In the second installment of our three-part series on restaurant repositioning tactics, we look at the Fairmont Olympic Hotel in Seattle, Washington, which as long as five years ago embarked upon a journey to reconceptualize the Georgian, the hotel’s premier dining venue that had been a go-to destination since the hotel opened in 1924.
Contributed by Jeanette Hurt
For hotel GM Sunny Joseph, finding a designer who fit the property’s vision was key to the entire project. The restaurant was a very special place amongst locals, so the management team needed to make sure the community would buy in to whatever was done.
“We had multiple designers come over, and we gave them the instructions that we don’t want to move away from the past too much, we don’t want to be too fancy, and we cannot suddenly make this the hip-hop restaurant. The community has to buy in,” Joseph said.
Joseph said some designers took a very bold approach, while others took the old restaurant and just enhanced it a little bit. “The designers we selected made an entirely different proposal, and it appealed to everyone at the decision-making table.”
The repositioning of the restaurant was part of a US$25 million renovation project, but at the heart of it was what would become The George. “The Georgian was a special occasion restaurant, and we wanted to make it more approachable so that it would not be a once or twice a year restaurant,” Joseph said. “We didn’t want this (new restaurant) to be just another hotel restaurant. It’s a restaurant inside the hotel, but we wanted to give it its own identity.”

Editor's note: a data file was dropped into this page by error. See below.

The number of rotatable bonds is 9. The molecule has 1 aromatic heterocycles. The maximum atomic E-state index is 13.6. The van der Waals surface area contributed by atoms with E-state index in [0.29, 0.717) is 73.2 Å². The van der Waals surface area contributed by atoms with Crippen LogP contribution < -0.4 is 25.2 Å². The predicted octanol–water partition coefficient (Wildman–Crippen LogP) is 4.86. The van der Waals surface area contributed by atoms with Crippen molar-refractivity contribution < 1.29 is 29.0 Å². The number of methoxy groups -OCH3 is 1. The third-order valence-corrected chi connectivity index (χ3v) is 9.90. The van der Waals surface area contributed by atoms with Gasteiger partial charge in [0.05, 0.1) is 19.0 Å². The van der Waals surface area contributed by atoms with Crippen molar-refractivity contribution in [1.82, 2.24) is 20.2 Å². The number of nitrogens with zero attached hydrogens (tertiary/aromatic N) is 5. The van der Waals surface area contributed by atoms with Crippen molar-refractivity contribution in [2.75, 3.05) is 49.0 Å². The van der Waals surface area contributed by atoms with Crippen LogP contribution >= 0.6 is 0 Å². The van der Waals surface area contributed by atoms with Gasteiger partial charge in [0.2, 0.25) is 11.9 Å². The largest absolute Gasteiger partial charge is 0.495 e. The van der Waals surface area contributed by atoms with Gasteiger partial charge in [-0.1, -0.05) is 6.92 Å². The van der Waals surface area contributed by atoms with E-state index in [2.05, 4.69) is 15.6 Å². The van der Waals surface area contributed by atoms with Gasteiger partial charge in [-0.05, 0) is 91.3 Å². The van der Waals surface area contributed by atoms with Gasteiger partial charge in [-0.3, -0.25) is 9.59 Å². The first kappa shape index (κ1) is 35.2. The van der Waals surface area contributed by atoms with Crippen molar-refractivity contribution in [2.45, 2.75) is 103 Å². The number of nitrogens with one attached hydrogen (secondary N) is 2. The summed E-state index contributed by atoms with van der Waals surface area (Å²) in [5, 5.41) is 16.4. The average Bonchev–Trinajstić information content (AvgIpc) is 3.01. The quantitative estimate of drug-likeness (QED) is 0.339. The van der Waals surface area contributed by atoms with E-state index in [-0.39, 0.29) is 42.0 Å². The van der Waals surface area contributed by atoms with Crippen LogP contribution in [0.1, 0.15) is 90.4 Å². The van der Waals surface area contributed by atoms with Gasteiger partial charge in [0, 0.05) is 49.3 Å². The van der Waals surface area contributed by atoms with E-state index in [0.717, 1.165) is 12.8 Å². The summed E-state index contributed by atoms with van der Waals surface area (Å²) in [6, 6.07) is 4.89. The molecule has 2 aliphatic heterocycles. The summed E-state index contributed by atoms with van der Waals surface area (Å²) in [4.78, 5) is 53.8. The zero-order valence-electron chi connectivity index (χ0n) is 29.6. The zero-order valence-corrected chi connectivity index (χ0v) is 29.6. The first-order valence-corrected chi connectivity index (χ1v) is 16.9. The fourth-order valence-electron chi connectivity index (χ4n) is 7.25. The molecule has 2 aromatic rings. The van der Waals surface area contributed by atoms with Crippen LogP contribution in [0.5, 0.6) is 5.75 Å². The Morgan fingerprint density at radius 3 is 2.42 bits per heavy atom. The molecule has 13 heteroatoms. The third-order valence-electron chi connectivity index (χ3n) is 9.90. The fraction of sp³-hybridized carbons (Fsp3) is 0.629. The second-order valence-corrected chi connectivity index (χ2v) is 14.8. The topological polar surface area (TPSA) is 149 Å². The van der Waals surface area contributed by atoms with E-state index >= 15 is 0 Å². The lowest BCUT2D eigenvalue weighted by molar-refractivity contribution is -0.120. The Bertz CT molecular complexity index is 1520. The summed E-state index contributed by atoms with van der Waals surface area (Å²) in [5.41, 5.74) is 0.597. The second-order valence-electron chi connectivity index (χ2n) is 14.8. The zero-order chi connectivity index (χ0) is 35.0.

To that end, they created a new entrance so that diners could go straight into the restaurant without walking into the hotel. But the main challenge was to preserve the history yet create a new restaurant that would be popular for years to come.
The hotel selected Spanish design studio Lázaro Rosa-Violán to undertake the redesign. Two enormous, antique chandeliers were the focal point in the old restaurant, but they didn’t fit the new concept. Instead of just tearing them out, they painstakingly removed them, crystal by crystal, and after cleaning them, they re-installed them in the hotel ballroom.
Often, when a hotel restaurant is redesigned, many people in the community complain. “A lot of times, when hotels renovate, guest will say things like how the place was destroyed,” Joseph said. “That didn’t happen at all with The George. The most common comment is that people say that they feel like it’s always been here. It fits in seamlessly.”
One thing the hotel did to preserve the past was to create a history wall, just above the lobby level. “We don’t want to shrug off the past,” Joseph said, adding that the hotel’s social media followers doubled within the first two weeks of The George’s opening.
With the pandemic and supply chain issues, the renovation took longer than expected. Originally, when construction began in late 2019, it was estimated to last six months but getting supplies from overseas were delayed. The lobby, with its new bar, reopened in April 2021, and the last piece was The George. “We wanted to be sure that we were launching when the market was ready,” Joseph added.
Historically, the hotel was a gathering place for the locals, and that’s become true again. “We are busy on Monday, and busy on a Tuesday,” Joseph said. “We are very optimistic about the future, and the community reaction has been great.”